Last year, I got into a squabble with our National Public Radio affiliate about the airing of a high-technology news radio program whose content was provided by a local advertising agency. (In the interest of full disclosure, I should note that I used to be an employee of the agency, so I had unique insight into the stated and unstated purposes of the program.)
My issue was one of journalistic integrity, although my former employer tried to portray the whole thing as an ex-employee’s vendetta. The show purported to be a quick morning update about local and national technology news. Oddly enough, some of the agency’s clients kept being featured in the program’s content. Even more baffling, there were no disclosures of these obvious conflicts of interest.
I felt it was inappropriate for NPR to even tacitly support such a program. To this day, I find it curious that anyone would disagree with the concept that reporters should refrain from covering subjects in which they have a financial stake. But several well-meaning people did.
Throughout my little campaign — which consisted of six emails, eight phone calls, and two interviews with the local press — I was reminded by folks that I was the only person raising this issue, while tens or hundreds or thousands (depending upon who was talking) were not at all troubled. “Many listeners love the show,” I was told. (For that matter, even I liked the show.)
Which brings me to the web.
I am happy to say that I am far from alone in wondering about the relationship between online editorial content and advertising dollars. As content providers struggle for viability — juggling business models over caf mochas — I can hardly blame them for wanting to cut as many deals as possible with alliance partners, affiliate programs, content sponsors, banner advertisers, and so on. I completely sympathize with the scramble for dollars because I am in the midst of it myself.
But I do wonder. I wonder when the online component of a respected high-technology magazine has a content sponsorship deal with a huge advertiser. Does this mean that certain articles unfavorable to the advertiser won’t appear?
And I wonder about affiliate programs. Is it possible that a certain innocent text link that looks like “pure” content begins a carefully tracked process that could eventuate in some revenue-sharing or a bounty for my business?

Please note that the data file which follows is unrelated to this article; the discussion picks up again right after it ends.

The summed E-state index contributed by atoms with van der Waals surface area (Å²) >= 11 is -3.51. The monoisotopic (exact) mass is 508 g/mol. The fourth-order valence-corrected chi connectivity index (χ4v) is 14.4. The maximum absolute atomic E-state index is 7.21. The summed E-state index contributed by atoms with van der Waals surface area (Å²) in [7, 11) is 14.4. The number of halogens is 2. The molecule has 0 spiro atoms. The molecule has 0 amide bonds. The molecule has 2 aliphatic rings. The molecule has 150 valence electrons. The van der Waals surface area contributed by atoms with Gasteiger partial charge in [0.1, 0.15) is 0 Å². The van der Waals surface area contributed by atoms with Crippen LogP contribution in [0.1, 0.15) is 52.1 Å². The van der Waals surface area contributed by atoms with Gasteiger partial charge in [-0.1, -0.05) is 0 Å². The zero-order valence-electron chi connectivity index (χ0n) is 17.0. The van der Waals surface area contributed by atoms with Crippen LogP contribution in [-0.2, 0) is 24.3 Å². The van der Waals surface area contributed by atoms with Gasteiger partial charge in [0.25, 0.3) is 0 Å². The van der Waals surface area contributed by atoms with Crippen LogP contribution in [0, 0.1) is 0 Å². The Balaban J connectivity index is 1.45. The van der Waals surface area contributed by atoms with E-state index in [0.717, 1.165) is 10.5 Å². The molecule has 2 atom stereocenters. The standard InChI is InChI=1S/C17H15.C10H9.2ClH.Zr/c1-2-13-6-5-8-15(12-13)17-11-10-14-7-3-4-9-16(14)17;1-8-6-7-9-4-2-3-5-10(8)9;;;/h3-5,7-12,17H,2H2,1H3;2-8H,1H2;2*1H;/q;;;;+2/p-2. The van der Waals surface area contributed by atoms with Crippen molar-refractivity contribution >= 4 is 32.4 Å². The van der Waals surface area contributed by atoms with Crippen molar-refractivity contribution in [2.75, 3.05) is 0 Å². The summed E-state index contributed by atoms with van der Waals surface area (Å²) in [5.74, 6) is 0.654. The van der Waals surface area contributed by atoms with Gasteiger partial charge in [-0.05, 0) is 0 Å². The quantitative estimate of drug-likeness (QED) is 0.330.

And I wonder about something called “transactive content,” although I’m not entirely certain what it is exactly. It just sounds a little fishy.
All of this to you, wizened web-izen, may appear like so much 1950s-style root beer foam from Pleasantville or the brain candy of some Pollyanna wannabe. But, hey, I’m as much for turning a quick buck as the next guy.
In the sprawling, brawling frontier town that is the web, there is no profit for me in preaching rules that nobody wants to buy. Further, if the rules don’t apply, then maybe I should be making this rule-lessness work in the best interests of my clients.
Still, what would be so horribly anti-business about a full disclosure policy? That way, instead of finding out from the name on a “cookie” who the real sponsor of a particular site is, I could read it in black and white. It would allow me to assess the content with just a little bit more information. Knowing me, if the pitch is compelling enough, and my need is real, I’ll still do the deal.
In my opinion, all this sneakiness — and there is a lot of it on the web — is, in fact, anti-business. As (I think) Freud once said, “secrets secrete.” The truth leaks out. Then, feeling betrayed, folks turn away in droves.
In case you’re wondering, the local high-tech radio news show is still on the air here in Austin. On commercial air, that is, not on the NPR affiliate. Exactly where it always belonged.
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